Some people may have retired when they become eligible for the age pension, while others do so once they can access their superannuation. While some retire soon—or sooner than preservation age—and dream of just living and sitting all day at home. There are, however, several factors that come into play when we think of early retirement. Is it worth it?
Aged Care Weekly provides insights on it to help you decide whether you think it’s worth taking or not.
Is retiring early a good idea?
There are financial reasons not to step down too soon, particularly when you consider the gap years between when you leave work and when you get full Social Security benefits and Medicare at year 67. So why would it be worth the money trouble?
Pros and cons of early retirement
There’s always going to be pros and cons when making decisions, especially a big one like a retirement. Here are the pros and cons if you resign too soon, that should help you decide.
Some Pros of Retiring Early
- It could be good for your health.
With all the free time you now have, you can sleep late, get fresh air, and no longer slouch at your desk.
- You’ll enjoy more time to travel.
You’ll get to travel more once you’re no longer limited to the two weeks a year vacation.
- You’ll have more time with your family.
This is a big reason why people choose to resign soon. You have more time with family and friends.
Some Cons of Retiring Early
- Your Social Security benefits will be smaller.
If you take Social Security too soon, your benefits are lower. If you take services at age 62, your monthly benefits will be 30%.
- What you save will have to last way longer.
If you retire at 62 and live to reach 90, your retirement money and other savings will have to cover you for 28 years. If you leave work at 70 and live until 90, however, your bank account savings will only have to stretch for 20 years. The earlier you retire, the more money you’ll need over time.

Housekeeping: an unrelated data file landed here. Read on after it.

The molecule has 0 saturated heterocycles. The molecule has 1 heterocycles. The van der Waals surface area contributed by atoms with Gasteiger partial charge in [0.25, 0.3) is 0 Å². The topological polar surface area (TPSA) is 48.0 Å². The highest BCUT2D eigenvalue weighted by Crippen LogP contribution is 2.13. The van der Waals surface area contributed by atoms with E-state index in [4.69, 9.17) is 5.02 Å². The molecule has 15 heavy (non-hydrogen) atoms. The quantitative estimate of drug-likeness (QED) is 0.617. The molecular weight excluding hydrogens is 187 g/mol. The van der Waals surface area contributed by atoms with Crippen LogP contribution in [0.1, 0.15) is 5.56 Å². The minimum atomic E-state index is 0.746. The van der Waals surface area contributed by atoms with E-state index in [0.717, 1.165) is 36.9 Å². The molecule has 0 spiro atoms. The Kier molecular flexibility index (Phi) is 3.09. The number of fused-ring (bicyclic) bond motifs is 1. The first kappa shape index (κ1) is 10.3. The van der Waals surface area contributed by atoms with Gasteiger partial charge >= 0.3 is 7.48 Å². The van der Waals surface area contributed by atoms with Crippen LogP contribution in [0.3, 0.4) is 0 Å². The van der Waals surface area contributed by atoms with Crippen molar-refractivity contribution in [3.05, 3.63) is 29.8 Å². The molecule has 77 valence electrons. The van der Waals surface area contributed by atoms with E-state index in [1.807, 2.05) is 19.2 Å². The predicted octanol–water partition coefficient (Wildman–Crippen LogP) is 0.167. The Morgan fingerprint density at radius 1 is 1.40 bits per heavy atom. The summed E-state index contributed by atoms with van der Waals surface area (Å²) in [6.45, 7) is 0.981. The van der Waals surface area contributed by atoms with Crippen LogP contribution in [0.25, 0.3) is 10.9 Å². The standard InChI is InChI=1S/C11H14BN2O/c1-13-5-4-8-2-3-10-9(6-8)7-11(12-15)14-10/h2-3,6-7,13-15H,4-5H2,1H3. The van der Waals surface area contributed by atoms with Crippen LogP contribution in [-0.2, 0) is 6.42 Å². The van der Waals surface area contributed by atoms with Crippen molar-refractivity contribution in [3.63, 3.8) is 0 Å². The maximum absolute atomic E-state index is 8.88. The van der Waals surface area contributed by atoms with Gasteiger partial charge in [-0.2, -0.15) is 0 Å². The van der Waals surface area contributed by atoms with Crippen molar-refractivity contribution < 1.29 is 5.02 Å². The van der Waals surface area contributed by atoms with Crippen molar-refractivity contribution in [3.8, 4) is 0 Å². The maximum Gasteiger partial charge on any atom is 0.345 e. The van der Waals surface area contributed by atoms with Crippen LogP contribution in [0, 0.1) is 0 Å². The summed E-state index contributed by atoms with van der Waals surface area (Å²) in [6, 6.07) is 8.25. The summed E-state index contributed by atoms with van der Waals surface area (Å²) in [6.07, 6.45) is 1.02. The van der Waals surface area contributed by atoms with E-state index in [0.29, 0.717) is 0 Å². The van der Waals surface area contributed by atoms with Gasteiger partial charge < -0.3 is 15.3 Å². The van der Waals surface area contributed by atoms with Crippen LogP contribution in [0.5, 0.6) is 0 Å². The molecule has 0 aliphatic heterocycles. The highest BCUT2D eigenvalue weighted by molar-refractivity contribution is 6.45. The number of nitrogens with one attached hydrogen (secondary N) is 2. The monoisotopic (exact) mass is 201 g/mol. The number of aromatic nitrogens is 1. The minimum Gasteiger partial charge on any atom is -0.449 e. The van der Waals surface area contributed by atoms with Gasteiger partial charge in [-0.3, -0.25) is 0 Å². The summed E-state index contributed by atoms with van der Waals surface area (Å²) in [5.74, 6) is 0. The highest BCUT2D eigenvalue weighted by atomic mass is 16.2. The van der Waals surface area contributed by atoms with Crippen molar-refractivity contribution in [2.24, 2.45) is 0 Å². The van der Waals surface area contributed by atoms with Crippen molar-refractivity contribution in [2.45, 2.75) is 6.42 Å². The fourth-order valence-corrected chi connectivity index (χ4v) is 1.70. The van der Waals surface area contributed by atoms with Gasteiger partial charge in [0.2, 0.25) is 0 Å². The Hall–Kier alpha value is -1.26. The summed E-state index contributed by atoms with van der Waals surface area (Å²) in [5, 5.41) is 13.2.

- You’ll need to find health insurance.
In Australia, you are only eligible for Medicare starting year 67, so you’ll have to pay for your health insurance until then.
Lies about early retirement
There are many myths and lies about retirement, and it could discourage you. However, these are only lies, and this is a list of them to help you in your choice to stop working soon.
- When you retire younger, there is more risk running out of money.
While you should always prepare for the worst, this is an irrational fear for one reason: You will do everything you can to make sure that you will go without money.
- You will feel permanently happier.
Being happy isn’t exactly a downside, but being permanently happy is a myth. If you’re looking for long-term happiness, retiring too soon is not the answer. Like most new things in life, the excitement will only be there at first.
How can I retire early?
If you want to be retired in the near future, the following top financial tips and information might help that.
- Have a financial plan
It’s a good idea to have a personal finance roadmap that shows your future income goals, your super, and debts. A comprehensive plan can also help you stay on track, as you can check in to find how much you need and how any significant cost will set you back.
- Increase your savings goal and lower your expenses
You could spend less and save more by accepting the FIRE (Financial Independence, Retire Early) philosophy of living thriftily, saving hard, and investing wisely. It means decreasing your current spending to save for your retirement, so you may be able to enjoy those work-free years better.
- Pay off your home loan
A mortgage is something you don’t want to have in retirement, so you need to prioritise paying it off. Interest from loans will only set you back.
- Build the right investment portfolio
Ensure you’re investing in the right business to build your wealth share. You could consider talking to a consultant to find new investment business strategies for annual passive income and cash flow.
So is it worth it? On a purely financial level, retirement at a young age doesn’t make much sense, as many financial tools work best if you wait until your late 60s. However, once you consider how it can reshape your life and bring profound meaning, it becomes a much more powerful life goal. It depends on whether you think it’s worth your time.